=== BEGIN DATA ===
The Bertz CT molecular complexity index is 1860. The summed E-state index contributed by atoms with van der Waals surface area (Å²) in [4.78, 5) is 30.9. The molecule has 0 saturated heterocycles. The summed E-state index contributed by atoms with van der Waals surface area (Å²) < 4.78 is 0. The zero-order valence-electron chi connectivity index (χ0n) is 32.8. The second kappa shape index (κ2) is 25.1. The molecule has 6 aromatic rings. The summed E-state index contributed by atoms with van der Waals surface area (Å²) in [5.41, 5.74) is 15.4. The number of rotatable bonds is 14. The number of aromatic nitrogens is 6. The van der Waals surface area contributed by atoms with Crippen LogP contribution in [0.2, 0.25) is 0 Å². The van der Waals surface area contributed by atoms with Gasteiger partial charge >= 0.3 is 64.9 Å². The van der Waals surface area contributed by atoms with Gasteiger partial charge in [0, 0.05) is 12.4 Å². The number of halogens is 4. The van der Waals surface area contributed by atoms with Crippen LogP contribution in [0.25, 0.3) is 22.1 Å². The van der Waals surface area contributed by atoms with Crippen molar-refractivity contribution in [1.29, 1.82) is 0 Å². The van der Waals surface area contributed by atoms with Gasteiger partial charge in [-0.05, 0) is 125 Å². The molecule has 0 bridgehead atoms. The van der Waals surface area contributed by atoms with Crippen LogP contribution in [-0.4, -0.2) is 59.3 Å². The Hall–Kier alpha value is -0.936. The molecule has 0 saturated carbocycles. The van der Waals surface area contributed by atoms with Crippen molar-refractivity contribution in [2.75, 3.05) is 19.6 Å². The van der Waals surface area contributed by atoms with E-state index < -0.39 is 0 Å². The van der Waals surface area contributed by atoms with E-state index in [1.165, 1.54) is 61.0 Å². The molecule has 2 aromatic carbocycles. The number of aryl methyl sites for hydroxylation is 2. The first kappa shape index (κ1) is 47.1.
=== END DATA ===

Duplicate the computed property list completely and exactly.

The Bertz CT molecular complexity index is 1860. The summed E-state index contributed by atoms with van der Waals surface area (Å²) in [4.78, 5) is 30.9. The molecule has 0 saturated heterocycles. The summed E-state index contributed by atoms with van der Waals surface area (Å²) < 4.78 is 0. The zero-order valence-electron chi connectivity index (χ0n) is 32.8. The second kappa shape index (κ2) is 25.1. The molecule has 6 aromatic rings. The summed E-state index contributed by atoms with van der Waals surface area (Å²) in [5.41, 5.74) is 15.4. The number of rotatable bonds is 14. The number of aromatic nitrogens is 6. The van der Waals surface area contributed by atoms with Crippen LogP contribution in [0.2, 0.25) is 0 Å². The van der Waals surface area contributed by atoms with Gasteiger partial charge >= 0.3 is 64.9 Å². The van der Waals surface area contributed by atoms with Gasteiger partial charge in [0, 0.05) is 12.4 Å². The number of halogens is 4. The van der Waals surface area contributed by atoms with Crippen LogP contribution in [0.25, 0.3) is 22.1 Å². The van der Waals surface area contributed by atoms with Crippen molar-refractivity contribution in [1.29, 1.82) is 0 Å². The van der Waals surface area contributed by atoms with Gasteiger partial charge in [-0.05, 0) is 125 Å². The molecule has 0 bridgehead atoms. The van der Waals surface area contributed by atoms with Crippen LogP contribution in [-0.4, -0.2) is 59.3 Å². The Hall–Kier alpha value is -0.936. The molecule has 0 saturated carbocycles. The van der Waals surface area contributed by atoms with Crippen molar-refractivity contribution in [2.75, 3.05) is 19.6 Å². The van der Waals surface area contributed by atoms with E-state index < -0.39 is 0 Å². The van der Waals surface area contributed by atoms with E-state index in [1.165, 1.54) is 61.0 Å². The molecule has 2 aromatic carbocycles. The number of aryl methyl sites for hydroxylation is 2. The first kappa shape index (κ1) is 47.1.